Global Warming

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Global warming is the increase in the average temperature of the Earth's near-surface air and oceans in recent decades and its projected continuation. Global average air temperature near the Earth's surface rose 0.74 ± 0.18 °C (1.3 ± 0.32 °F) during the past century. The Intergovernmental Panel on Climate Change (IPCC) concludes, "most of the observed increase in globally averaged temperatures since the mid-20th century is very likely due to the observed increase in anthropogenic greenhouse gas concentrations,"[1] which leads to warming of the surface and lower atmosphere by increasing the greenhouse effect. Natural phenomena such as solar variation combined with volcanoes have probably had a small warming effect from pre-industrial times to 1950, but a cooling effect since 1950. The basic conclusions have been endorsed by at least 30 scientific societies and academies of science, including all of the national academies of science of the major industrialized countries. The American Association of Petroleum Geologists is the only scientific society that rejects these conclusions,[2][3] and a few individual scientists also disagree with parts of them.[4] Climate models referenced by the IPCC project that global surface temperatures are likely to increase by 1.1 to 6.4 °C (2.0 to 11.5 °F) between 1990 and 2100.[1] The range of values reflects the use of differing scenarios of future greenhouse gas emissions and results of models with differences in climate sensitivity. Although most studies focus on the period up to 2100, warming and sea level rise are expected to continue for more than a millennium even if greenhouse gas levels are stabilized.[1] This reflects the large heat capacity of the oceans. An increase in global temperatures can in turn cause other changes, including sea level rise, and changes in the amount and pattern of precipitation. There may also be changes in the frequency and intensity of extreme weather events, though it is difficult to connect specific events to global warming. Other effects may include changes in agricultural yields, glacier retreat, reduced summer streamflows, species extinctions and increases in the ranges of disease vectors. Remaining scientific uncertainties include the exact degree of climate change expected in the future, and how changes will vary from region to region around the globe. There is ongoing political and public debate regarding what, if any, action should be taken to reduce or reverse future warming or to adapt to its expected consequences. Most national governments have signed and ratified the Kyoto Protocol aimed at combating greenhouse gas emissions. Causes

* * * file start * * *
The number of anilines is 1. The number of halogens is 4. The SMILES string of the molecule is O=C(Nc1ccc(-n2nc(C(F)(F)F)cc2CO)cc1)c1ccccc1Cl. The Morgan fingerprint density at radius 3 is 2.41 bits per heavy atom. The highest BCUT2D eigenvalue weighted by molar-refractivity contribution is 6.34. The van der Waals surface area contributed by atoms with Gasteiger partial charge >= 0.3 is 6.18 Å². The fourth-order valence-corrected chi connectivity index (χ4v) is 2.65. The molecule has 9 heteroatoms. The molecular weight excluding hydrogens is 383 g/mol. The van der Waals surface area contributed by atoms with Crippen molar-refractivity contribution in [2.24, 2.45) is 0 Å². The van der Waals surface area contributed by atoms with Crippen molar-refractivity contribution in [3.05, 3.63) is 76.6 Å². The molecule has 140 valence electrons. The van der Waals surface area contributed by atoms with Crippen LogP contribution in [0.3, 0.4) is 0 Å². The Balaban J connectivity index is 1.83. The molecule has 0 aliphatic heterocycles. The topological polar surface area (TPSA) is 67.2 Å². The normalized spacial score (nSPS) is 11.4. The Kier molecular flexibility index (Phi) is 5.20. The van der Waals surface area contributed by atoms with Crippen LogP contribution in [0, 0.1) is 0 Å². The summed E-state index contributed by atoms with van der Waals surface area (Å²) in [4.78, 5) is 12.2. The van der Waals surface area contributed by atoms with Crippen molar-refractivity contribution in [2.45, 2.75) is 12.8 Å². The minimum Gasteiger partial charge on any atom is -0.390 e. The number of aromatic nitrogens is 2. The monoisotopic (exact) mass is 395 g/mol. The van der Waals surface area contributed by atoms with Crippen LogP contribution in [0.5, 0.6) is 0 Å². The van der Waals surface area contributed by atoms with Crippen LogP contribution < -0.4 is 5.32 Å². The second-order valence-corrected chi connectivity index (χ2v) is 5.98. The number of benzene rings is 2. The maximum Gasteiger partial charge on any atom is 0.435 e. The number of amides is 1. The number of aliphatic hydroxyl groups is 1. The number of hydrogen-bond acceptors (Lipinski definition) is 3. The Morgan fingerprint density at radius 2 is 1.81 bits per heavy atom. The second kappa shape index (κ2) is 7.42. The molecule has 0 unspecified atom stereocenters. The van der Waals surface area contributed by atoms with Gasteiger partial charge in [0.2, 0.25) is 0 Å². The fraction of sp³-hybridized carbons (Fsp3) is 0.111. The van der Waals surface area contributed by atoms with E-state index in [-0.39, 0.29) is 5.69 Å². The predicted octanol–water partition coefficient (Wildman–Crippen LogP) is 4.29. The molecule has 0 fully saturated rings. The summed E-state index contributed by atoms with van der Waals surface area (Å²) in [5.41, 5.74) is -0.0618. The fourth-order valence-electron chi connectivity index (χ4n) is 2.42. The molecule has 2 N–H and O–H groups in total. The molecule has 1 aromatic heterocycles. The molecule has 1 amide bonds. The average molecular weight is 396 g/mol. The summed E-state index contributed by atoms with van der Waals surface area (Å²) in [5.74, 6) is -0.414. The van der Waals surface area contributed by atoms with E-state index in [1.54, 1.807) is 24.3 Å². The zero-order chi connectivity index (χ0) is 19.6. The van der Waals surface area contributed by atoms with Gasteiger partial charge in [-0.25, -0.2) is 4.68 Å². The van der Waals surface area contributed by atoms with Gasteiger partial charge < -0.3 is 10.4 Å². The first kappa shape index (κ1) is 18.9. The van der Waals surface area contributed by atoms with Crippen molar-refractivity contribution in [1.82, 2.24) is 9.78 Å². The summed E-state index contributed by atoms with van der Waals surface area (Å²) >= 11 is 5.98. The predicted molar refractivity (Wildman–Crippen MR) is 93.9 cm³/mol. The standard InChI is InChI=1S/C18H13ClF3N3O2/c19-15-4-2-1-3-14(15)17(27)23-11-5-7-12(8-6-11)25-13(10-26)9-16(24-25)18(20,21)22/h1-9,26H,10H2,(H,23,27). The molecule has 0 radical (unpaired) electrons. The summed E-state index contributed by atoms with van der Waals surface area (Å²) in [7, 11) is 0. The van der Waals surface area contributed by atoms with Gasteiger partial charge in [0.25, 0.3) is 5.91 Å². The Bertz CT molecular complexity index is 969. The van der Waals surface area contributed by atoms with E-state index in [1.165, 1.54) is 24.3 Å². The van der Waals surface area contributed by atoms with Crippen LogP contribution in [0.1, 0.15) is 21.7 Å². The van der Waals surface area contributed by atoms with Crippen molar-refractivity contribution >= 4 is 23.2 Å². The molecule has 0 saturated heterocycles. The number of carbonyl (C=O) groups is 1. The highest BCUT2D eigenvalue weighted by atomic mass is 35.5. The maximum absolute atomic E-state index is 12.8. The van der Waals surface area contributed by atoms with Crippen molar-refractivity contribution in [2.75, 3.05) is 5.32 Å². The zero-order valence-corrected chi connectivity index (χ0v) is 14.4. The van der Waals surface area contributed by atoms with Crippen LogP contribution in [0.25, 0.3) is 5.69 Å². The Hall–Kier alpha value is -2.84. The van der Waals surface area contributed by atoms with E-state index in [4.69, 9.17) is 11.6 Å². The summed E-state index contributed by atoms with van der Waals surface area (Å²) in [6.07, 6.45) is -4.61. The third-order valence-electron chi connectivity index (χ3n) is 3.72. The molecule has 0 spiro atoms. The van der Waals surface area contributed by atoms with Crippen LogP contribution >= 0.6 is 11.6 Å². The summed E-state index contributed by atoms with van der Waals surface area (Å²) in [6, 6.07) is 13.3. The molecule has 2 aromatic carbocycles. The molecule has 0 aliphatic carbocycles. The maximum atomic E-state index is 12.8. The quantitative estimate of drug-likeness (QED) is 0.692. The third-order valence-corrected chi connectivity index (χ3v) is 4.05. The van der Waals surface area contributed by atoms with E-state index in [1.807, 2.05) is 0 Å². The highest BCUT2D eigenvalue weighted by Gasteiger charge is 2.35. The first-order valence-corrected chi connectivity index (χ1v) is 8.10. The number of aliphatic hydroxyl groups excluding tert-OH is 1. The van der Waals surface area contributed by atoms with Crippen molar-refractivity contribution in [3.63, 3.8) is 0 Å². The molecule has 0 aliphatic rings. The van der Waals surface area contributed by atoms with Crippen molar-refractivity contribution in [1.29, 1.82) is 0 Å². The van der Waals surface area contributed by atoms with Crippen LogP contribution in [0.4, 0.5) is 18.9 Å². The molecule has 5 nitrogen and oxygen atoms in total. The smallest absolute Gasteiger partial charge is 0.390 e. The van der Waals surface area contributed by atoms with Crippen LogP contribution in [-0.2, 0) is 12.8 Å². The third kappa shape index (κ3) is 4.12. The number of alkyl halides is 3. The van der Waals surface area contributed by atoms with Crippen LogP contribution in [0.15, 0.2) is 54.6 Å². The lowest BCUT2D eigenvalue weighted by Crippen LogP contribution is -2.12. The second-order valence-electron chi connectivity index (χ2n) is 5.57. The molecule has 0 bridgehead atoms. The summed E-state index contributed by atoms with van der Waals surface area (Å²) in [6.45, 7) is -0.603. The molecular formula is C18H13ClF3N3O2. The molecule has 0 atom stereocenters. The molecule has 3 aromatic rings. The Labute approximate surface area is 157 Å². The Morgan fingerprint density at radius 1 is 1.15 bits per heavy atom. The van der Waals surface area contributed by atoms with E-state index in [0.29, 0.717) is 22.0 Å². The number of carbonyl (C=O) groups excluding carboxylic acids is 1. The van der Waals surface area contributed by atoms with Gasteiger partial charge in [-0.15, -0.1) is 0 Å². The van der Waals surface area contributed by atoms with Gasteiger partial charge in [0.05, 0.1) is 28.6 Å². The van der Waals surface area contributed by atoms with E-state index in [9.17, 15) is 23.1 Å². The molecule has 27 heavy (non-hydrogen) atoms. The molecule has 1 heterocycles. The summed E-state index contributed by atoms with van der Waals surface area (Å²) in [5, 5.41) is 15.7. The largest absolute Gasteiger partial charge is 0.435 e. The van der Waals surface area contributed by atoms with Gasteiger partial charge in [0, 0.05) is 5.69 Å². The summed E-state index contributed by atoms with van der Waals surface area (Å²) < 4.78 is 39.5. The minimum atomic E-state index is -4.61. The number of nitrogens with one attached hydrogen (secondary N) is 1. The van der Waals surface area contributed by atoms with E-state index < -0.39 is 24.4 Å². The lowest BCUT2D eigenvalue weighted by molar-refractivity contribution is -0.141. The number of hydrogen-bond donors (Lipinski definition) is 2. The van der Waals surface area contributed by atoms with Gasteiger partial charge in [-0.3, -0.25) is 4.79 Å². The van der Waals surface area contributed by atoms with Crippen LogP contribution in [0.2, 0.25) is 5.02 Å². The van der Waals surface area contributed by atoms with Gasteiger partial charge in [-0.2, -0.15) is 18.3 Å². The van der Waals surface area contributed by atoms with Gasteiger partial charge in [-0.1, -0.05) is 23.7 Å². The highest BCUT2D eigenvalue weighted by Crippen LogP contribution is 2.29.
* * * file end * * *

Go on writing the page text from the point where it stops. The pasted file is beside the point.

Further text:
Carbon dioxide during the last 400,000 years and the rapid rise since the Industrial Revolution; changes in the Earth's orbit around the Sun, known as Milankovitch cycles, are believed to be the pacemaker of the 100,000 year ice age cycle. Main articles: Attribution of recent climate change and scientific opinion on climate change The climate system varies through natural, internal processes and in response to variations in external forcing factors including solar activity, volcanic emissions, variations in the earth's orbit (orbital forcing) and greenhouse gases. The detailed causes of the recent warming remain an active field of research, but the scientific consensus[7] identifies increased levels of greenhouse gases due to human activity as the main influence. This attribution is clearest for the most recent 50 years, for which the most detailed data are available. Contrasting with the scientific consensus, other hypotheses have been proposed to explain some of the observed increase in global temperatures, including: the warming is within the range of natural variation; the warming is a consequence of coming out of a prior cool period, namely the Little Ice Age; or the warming is primarily a result of variances in solar radiation.[8] None of the effects of forcing are...
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